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The code:

#include <stdio.h>
#include <stdlib.h>

int main()
{
   char * cp = malloc(sizeof * cp * 20);
   cp="Hello\0";
   free(cp);

    return 0;
}

The error:

*** glibc detected *** ./mallocTest: free(): invalid pointer: 0x000000000040069c ***
======= Backtrace: =========
/lib/libc.so.6(+0x71496)[0x7f92ee448496]
/lib/libc.so.6(cfree+0x6c)[0x7f92ee44d29c]
./mallocTest[0x40059e]
/lib/libc.so.6(__libc_start_main+0xfd)[0x7f92ee3f5c3d]
./mallocTest[0x4004b9]
======= Memory map: ========
00400000-00401000 r-xp 00000000 08:08 3162120                            /home/gabriel/Programming/C/mallocTest
00600000-00601000 rw-p 00000000 08:08 3162120                            /home/gabriel/Programming/C/mallocTest
01327000-01348000 rw-p 00000000 00:00 0                                  [heap]
7f92e8000000-7f92e8021000 rw-p 00000000 00:00 0 
7f92e8021000-7f92ec000000 ---p 00000000 00:00 0 
7f92ee3d7000-7f92ee52a000 r-xp 00000000 08:08 2452227                    /lib/libc-2.12.2.so
7f92ee52a000-7f92ee729000 ---p 00153000 08:08 2452227                    /lib/libc-2.12.2.so
7f92ee729000-7f92ee72d000 r--p 00152000 08:08 2452227                    /lib/libc-2.12.2.so
7f92ee72d000-7f92ee72e000 rw-p 00156000 08:08 2452227                    /lib/libc-2.12.2.so
7f92ee72e000-7f92ee733000 rw-p 00000000 00:00 0 
7f92ee733000-7f92ee748000 r-xp 00000000 08:08 33223                      /usr/lib/libgcc_s.so.1
7f92ee748000-7f92ee948000 ---p 00015000 08:08 33223                      /usr/lib/libgcc_s.so.1
7f92ee948000-7f92ee949000 rw-p 00015000 08:08 33223                      /usr/lib/libgcc_s.so.1
7f92ee949000-7f92ee9ca000 r-xp 00000000 08:08 2449430                    /lib/libm-2.12.2.so
7f92ee9ca000-7f92eebc9000 ---p 00081000 08:08 2449430                    /lib/libm-2.12.2.so
7f92eebc9000-7f92eebca000 r--p 00080000 08:08 2449430                    /lib/libm-2.12.2.so
7f92eebca000-7f92eebcb000 rw-p 00081000 08:08 2449430                    /lib/libm-2.12.2.so
7f92eebcb000-7f92eecb7000 r-xp 00000000 08:08 33213                      /usr/lib/libstdc++.so.6.0.14
7f92eecb7000-7f92eeeb6000 ---p 000ec000 08:08 33213                      /usr/lib/libstdc++.so.6.0.14
7f92eeeb6000-7f92eeebe000 r--p 000eb000 08:08 33213                      /usr/lib/libstdc++.so.6.0.14
7f92eeebe000-7f92eeec0000 rw-p 000f3000 08:08 33213                      /usr/lib/libstdc++.so.6.0.14
7f92eeec0000-7f92eeed5000 rw-p 00000000 00:00 0 
7f92eeed5000-7f92eeef3000 r-xp 00000000 08:08 2449712                    /lib/ld-2.12.2.so
7f92ef0be000-7f92ef0c3000 rw-p 00000000 00:00 0 
7f92ef0f1000-7f92ef0f2000 rw-p 00000000 00:00 0 
7f92ef0f2000-7f92ef0f3000 r--p 0001d000 08:08 2449712                    /lib/ld-2.12.2.so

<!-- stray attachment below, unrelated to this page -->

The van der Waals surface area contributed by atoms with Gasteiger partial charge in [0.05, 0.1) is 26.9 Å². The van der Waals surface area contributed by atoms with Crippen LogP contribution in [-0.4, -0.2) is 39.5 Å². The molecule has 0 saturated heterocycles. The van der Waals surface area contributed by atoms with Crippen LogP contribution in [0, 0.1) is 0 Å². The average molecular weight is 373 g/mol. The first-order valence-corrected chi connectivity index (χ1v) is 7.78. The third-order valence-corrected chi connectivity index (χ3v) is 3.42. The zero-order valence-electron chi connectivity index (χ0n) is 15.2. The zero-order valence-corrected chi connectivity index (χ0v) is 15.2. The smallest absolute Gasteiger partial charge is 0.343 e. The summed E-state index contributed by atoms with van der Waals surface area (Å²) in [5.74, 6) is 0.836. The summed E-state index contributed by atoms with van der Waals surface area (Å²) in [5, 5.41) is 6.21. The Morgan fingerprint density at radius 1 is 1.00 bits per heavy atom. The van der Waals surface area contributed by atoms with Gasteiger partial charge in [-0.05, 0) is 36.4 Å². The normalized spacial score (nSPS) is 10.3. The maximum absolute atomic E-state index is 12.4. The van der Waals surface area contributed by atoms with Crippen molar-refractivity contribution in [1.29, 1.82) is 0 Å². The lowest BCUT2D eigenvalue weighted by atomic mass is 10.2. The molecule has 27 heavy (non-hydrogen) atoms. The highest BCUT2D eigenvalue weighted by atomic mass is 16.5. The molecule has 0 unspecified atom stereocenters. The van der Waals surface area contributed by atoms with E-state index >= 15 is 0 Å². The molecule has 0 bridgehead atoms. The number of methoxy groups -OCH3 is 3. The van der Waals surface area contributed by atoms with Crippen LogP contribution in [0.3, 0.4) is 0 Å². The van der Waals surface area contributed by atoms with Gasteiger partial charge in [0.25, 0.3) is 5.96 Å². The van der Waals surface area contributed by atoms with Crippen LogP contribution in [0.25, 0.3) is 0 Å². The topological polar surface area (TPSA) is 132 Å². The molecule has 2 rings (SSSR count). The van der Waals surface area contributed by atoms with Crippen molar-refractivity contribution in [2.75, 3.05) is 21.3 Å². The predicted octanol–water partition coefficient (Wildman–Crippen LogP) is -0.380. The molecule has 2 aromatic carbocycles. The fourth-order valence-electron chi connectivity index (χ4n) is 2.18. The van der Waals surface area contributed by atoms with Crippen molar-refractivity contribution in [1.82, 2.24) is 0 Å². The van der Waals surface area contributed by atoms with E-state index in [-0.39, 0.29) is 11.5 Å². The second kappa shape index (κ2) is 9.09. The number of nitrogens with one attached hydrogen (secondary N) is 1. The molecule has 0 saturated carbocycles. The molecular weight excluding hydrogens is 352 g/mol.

7f92ef0f3000-7f92ef0f4000 rw-p 0001e000 08:08 2449712                    /lib/ld-2.12.2.so                                           
7f92ef0f4000-7f92ef0f5000 rw-p 00000000 00:00 0                                                                                      
7fff6b352000-7fff6b373000 rw-p 00000000 00:00 0                          [stack]                                                     
7fff6b3ff000-7fff6b400000 r-xp 00000000 00:00 0                          [vdso]                                                      
ffffffffff600000-ffffffffff601000 r-xp 00000000 00:00 0                  [vsyscall]                                                  
Aborted

I'm taking that the pointer is getting corrupted somehow before freeing it, but I have no idea how. Doing nothing with it, and freeing it immediately after mallocing it works fine, so I take it I'm putting the string value in wrong.

Sorry to be such a newb. Any help is greatly appreciated.

Oh, and I have no idea why the standard C++ library is being included in that error, but that's not the problem. I tried compiling it manually is gcc and got the same error, minus the libstdc++. Code::Blocks is being stupid.

share|improve this question

marked as duplicate by Jonathan Leffler May 14 at 5:59

This question has been asked before and already has an answer. If those answers do not fully address your question, please ask a new question.

    
BTW: you don't need to write the string as "Hello\0". Whenever you write a string literal, there is a '\0' automatically added to the end for you. –  Evan Teran Jan 4 '11 at 1:12

3 Answers 3

up vote 12 down vote accepted
char * cp = malloc(sizeof * cp * 20);

Here cp is declared as a char* and initialized to point to a dynamically allocated array of 20 char.

cp="Hello\0";

Now you assign cp to point to a fixed string, losing the previous value of cp. This is where a memory leak is caused.

free(cp);

This now attempts to free the fixed string, but this is illegal. You can only free memory allocated by malloc (or calloc or realloc).

share|improve this answer

When you say

cp="Hello\0";

you're assigning a pointer to cp which didn't come from malloc, hence the crash.

share|improve this answer
    
+1 @super_ness: use strcpy() for that –  BlackBear Jan 4 '11 at 1:15

You've overwritten your malloced pointer with a pointer to read-only data. You need to use strncpy().

Also, your malloc argument should be sizeof(char)*20.

share|improve this answer
2  
sizeof *cp * 20 is at least more robust in the face of changes to the type of cp; there is no pointer in using sizeof(char) explicitly. –  Charles Bailey Jan 4 '11 at 1:15
    
Never write sizeof(char). The way OP has written 1 (sizeof *cp) is somewhat useful, but sizeof(char) is never useful. @Charles: bad pun... –  R.. Jan 4 '11 at 2:34

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